26 June 2006

Behind the veil of anonymity

It is interesting, I guess, that I choose to write this blog under a pseudonym. First of all, I'd venture that at least 6 out of the 8 of you who read this know exactly who I am. Second of all, the pseudonym and the rest of my cover are pretty easy to figure out if you were committed to cracking the code. Still, I persist in pretending to maintain my anonymity because I AM TERRIFIED OF MY LAW SCHOOL. If someone who was not one of my dozen or so friends found this and figured it out, I'd suddenly feel compelled to be a lot less candid in my rantings about why my classmates lack souls. So imagine, if you will, the delicate position in which I found myself when the lovely Samantha Jo, who is all brave and shit and doesn't use a pseudonym at ALL on her blog, and who has been a faithful reader and commenter, asked what my real name was. What to do? Well, I battled this out internally for about .3 seconds and up and told her. And then we went for drinks. It was like a date! Except for bloggers! And it was totally totally fun! We went here, which is one of my favorite places to have a glass of wine after work, mostly because it is filled with couches where you can lie back and slouch down in there and sort of pretend that you're at a cooler version of your house instead of in a bar. Also, I have this memory of these thin-crust pizzas that they make, with rustic ingredients and cracker-thin crust and all big and irregularly shaped and served on a wooden pizza we order one to split, and it comes, and don't I look like a doofus now because here I am trying to impress my blog friend with this huge, rustic-chic pizza and instead it's maybe 6.5 inches across, perfectly round, and looks suspiciously like it just came out of a frozen Lean Cuisine box. Samantha seemed willing to overlook the pizza problems, though, and we had a lovely chat, and I was forced to totally reconsider all my opinions about Wheaton, and it was frankly just very cool to realize that someone can be cool and fun in writing and be that way in person, too. Next time I just have to convince her to do our blog date here- I've been trying to convince John to go to "make his own man bag" with me, and you'll be shocked to learn he's not all that hip to the idea.

23 June 2006

Not So Tough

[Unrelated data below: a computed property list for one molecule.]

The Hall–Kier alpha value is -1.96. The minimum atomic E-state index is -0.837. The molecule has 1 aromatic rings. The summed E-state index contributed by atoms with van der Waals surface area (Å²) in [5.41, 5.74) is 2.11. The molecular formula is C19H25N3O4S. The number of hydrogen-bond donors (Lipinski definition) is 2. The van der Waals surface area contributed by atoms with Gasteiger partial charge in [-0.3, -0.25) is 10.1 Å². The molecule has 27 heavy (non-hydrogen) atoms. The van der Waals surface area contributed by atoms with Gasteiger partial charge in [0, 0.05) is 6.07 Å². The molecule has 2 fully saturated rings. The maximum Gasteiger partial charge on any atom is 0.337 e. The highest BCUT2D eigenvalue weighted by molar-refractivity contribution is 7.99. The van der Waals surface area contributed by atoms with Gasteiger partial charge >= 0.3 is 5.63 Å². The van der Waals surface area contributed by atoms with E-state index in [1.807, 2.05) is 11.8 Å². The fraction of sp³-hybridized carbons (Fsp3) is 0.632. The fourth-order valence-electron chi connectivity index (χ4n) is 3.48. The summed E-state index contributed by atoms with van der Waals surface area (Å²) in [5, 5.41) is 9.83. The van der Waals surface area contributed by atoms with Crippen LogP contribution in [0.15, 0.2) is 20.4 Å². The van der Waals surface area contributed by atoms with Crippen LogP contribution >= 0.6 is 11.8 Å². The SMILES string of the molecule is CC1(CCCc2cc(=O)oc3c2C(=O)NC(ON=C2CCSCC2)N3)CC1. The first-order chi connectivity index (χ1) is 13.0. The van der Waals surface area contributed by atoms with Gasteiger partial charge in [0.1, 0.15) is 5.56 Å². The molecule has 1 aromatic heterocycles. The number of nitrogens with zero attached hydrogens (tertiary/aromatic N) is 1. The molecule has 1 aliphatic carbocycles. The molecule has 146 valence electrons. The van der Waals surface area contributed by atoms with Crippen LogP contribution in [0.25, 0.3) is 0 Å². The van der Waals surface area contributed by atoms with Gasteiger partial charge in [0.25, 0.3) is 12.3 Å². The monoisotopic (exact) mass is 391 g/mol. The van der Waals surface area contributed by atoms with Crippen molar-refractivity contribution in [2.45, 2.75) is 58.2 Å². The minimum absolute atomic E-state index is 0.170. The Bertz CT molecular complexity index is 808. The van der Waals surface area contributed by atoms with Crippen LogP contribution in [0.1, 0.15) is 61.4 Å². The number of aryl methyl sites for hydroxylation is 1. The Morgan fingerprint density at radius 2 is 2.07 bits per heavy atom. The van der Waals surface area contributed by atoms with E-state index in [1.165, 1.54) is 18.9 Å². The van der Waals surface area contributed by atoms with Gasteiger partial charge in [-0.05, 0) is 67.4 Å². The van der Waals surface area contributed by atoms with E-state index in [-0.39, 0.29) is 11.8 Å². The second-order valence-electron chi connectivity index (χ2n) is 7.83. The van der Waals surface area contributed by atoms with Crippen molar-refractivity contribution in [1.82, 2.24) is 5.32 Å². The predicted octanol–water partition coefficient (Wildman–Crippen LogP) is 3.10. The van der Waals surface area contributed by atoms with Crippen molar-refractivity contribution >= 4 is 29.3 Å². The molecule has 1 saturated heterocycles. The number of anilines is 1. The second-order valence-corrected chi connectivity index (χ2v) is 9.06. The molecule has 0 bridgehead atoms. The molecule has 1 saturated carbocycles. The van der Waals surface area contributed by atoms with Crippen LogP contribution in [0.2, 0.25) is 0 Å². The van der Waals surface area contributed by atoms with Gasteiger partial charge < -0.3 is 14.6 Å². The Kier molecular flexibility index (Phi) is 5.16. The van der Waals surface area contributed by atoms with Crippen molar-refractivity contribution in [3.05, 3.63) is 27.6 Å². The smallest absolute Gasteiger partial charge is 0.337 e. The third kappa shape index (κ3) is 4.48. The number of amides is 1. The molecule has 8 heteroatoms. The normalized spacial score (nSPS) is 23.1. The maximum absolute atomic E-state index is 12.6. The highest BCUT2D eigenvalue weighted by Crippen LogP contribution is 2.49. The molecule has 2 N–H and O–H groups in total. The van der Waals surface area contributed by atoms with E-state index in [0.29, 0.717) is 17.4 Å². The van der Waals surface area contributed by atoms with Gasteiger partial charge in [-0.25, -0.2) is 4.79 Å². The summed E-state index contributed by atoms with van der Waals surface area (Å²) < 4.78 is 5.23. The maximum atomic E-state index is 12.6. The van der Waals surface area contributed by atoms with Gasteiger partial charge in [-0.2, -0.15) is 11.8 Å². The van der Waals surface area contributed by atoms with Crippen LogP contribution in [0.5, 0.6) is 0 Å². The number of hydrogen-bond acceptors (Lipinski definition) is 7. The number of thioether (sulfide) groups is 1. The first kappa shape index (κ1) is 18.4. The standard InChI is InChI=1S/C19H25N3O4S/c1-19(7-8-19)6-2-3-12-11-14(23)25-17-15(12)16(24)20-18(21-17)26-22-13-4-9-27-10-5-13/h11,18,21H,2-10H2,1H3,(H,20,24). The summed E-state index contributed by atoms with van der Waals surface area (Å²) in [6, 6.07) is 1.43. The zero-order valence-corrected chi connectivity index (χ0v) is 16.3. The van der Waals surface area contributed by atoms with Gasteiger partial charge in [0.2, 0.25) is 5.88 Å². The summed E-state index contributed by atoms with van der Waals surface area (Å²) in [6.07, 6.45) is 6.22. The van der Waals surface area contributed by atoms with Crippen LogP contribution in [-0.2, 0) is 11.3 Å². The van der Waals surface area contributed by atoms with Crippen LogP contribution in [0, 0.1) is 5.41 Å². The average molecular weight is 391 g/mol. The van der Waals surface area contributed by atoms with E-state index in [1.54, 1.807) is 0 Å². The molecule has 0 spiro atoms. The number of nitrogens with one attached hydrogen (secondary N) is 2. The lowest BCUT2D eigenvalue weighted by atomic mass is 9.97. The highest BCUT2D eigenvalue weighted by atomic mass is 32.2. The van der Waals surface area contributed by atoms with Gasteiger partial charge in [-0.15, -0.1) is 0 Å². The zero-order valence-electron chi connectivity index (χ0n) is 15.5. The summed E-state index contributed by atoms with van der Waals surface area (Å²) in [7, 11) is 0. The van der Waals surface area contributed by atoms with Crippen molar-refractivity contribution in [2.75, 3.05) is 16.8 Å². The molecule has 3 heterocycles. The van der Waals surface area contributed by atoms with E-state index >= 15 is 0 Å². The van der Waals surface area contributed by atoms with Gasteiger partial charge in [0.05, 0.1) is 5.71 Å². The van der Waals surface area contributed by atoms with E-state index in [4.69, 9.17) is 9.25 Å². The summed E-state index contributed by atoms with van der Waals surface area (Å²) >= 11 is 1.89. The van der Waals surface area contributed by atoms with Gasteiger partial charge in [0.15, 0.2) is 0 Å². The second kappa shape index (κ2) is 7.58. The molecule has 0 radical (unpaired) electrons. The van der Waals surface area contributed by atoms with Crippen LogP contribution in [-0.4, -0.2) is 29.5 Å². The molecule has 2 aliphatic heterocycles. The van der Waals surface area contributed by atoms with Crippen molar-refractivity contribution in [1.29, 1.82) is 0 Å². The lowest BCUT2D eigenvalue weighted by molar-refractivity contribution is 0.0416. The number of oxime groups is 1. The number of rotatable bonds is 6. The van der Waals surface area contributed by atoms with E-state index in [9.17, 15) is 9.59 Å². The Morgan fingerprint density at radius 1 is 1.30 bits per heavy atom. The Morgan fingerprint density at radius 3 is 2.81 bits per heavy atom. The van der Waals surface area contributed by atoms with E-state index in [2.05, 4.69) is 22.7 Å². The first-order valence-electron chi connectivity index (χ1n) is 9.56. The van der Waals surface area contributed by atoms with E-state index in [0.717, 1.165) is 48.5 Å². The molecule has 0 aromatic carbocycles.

At a wine tasting event at the city's oldest liquor store last night, the owner, a third generation manager of the family business, said "we've seen this neighborhood go from great to horrible and we're so thrilled to see it's getting back to great again." This got my ire up. As far as I can tell, the neighborhood was never that bad. I know that 10 years ago, a period she described as "horrible," it certainly wasn't. It was never blighted the way the south side has been blighted, the way the west side is blighted now. It was always a mile from the Loop. It was always close to the Gold Coast. And I truly hate when people get all alarmist about a neighborhood because there are some homeless people living there, or young black kids loitering on the street. Drives me nuts. I don't believe the negative hype about the neighborhood where I go to school. I tell people with some perverse twinge of pride about how I used to teach in the ghetto, in the middle of a gang war zone. I scoff at people who tell me "sweetie, you shouldn't take the el at night." I'm a modern urban woman. I won't be scared of my city. This is ridiculous. But then I found out today that Mason got mugged at gunpoint last night. That makes her the second of my two very close girlfriends at law school to be robbed at gunpoint in the past 6 months. Our friend Mooks was carjacked in February, forced back into her car, and taken by the robbers to her bank, where she was forced to withdraw several hundred dollars from the ATM, also at gunpoint, before the robbers abandoned her by the side of the road and drove off with her car. The good side of this story is that both Mason and Mooks are okay. At the end of the day, it's just stuff, and neither of them was hurt or suffered lasting trauma. But Mason in particular is just like me in that "won't get alarmed by other people's alarmism" kind of way. She and I have had several conversations about how silly people act when they talk in hushed panicked tones about how dangerous the neighborhood is surrounding our school. And it makes me feel a little ill to think about someone taking advantage of Mason, who has so much faith in people, who is so unwilling to judge, to generalize, or to dismiss entire groups of people because they're perceived by others to be "scary." Though you don't want it to happen to anyone, if it had to happen to someone I wish it had happened to one of the alarmists, one of the mace on the keychain always take a taxi after dark never look a homeless person in the eye people. Because then it only would have confirmed their already deeply-held beliefs and fears, rather than forcing Mason (or, more accurately, forcing me) to wonder if we've been stupid all this time, and whether it's time to take my mother's advice that I get some pepper spray. Of course it's not black and white. You don't have to be either alarmist or enlightened. There are some things that you just shouldn't do, and I accept that. But pepper spray on your keychain isn't going to do you a hell of a lot of good when someone sneaks up behind you and already has his gun drawn when you turn around and see him for the first time. At some level it's all sort of a crapshoot- your car can get broken into in Lincoln Park and your wallet can get stolen at a swanky restaurant (though probably not at gunpoint). But then again you can flag down a car in that same bad neighborhood where you just got robbed and find three people all ready to jump in and help you out and wait with you until the police arrive. This isn't just a good neighborhood/bad neighborhood thing. Mason, bless her heart for still being the same old Mason we love, felt upset for the first person who was brought in for questioning, because he wasn't the guy, and he shouldn't have had to go through that. There is no part of me that is worried that she's going to turn into a nervous alarmist because of this, and for that I'm grateful. But it has given me pause. And I took a cab home from my most recent firm event.